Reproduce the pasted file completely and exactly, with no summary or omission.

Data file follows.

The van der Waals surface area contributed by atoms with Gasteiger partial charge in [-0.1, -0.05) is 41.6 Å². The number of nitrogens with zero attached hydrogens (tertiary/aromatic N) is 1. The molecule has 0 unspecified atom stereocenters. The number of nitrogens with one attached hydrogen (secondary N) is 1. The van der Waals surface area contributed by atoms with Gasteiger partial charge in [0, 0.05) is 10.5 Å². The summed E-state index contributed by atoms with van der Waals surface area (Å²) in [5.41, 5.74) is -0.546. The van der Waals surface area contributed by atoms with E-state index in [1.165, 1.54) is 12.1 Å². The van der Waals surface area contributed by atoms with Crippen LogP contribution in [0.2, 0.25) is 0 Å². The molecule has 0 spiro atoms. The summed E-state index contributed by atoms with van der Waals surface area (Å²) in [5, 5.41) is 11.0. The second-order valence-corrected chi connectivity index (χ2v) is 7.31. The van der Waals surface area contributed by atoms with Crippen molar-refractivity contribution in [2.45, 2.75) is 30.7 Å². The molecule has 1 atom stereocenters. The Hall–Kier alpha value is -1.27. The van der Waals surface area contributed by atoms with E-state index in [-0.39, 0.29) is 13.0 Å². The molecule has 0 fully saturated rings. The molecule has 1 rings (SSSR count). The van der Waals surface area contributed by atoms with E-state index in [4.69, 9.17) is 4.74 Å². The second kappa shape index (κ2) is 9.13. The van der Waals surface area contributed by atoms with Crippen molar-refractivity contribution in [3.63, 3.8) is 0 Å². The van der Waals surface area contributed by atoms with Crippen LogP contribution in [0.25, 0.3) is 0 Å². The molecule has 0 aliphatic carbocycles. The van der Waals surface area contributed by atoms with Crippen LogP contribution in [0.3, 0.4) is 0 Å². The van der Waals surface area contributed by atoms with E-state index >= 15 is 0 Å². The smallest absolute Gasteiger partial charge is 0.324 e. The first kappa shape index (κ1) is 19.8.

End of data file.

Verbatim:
The van der Waals surface area contributed by atoms with Gasteiger partial charge in [-0.1, -0.05) is 41.6 Å². The number of nitrogens with zero attached hydrogens (tertiary/aromatic N) is 1. The molecule has 0 unspecified atom stereocenters. The number of nitrogens with one attached hydrogen (secondary N) is 1. The van der Waals surface area contributed by atoms with Gasteiger partial charge in [0, 0.05) is 10.5 Å². The summed E-state index contributed by atoms with van der Waals surface area (Å²) in [5.41, 5.74) is -0.546. The van der Waals surface area contributed by atoms with E-state index in [1.165, 1.54) is 12.1 Å². The van der Waals surface area contributed by atoms with Crippen LogP contribution in [0.2, 0.25) is 0 Å². The molecule has 0 spiro atoms. The summed E-state index contributed by atoms with van der Waals surface area (Å²) in [5, 5.41) is 11.0. The second-order valence-corrected chi connectivity index (χ2v) is 7.31. The van der Waals surface area contributed by atoms with Crippen molar-refractivity contribution in [2.45, 2.75) is 30.7 Å². The molecule has 1 atom stereocenters. The Hall–Kier alpha value is -1.27. The van der Waals surface area contributed by atoms with E-state index in [-0.39, 0.29) is 13.0 Å². The molecule has 0 fully saturated rings. The molecule has 1 rings (SSSR count). The van der Waals surface area contributed by atoms with E-state index in [4.69, 9.17) is 4.74 Å². The second kappa shape index (κ2) is 9.13. The van der Waals surface area contributed by atoms with Crippen molar-refractivity contribution in [3.63, 3.8) is 0 Å². The van der Waals surface area contributed by atoms with Crippen LogP contribution in [0.25, 0.3) is 0 Å². The molecule has 0 aliphatic carbocycles. The van der Waals surface area contributed by atoms with Crippen LogP contribution in [0.3, 0.4) is 0 Å². The van der Waals surface area contributed by atoms with E-state index >= 15 is 0 Å². The smallest absolute Gasteiger partial charge is 0.324 e. The first kappa shape index (κ1) is 19.8.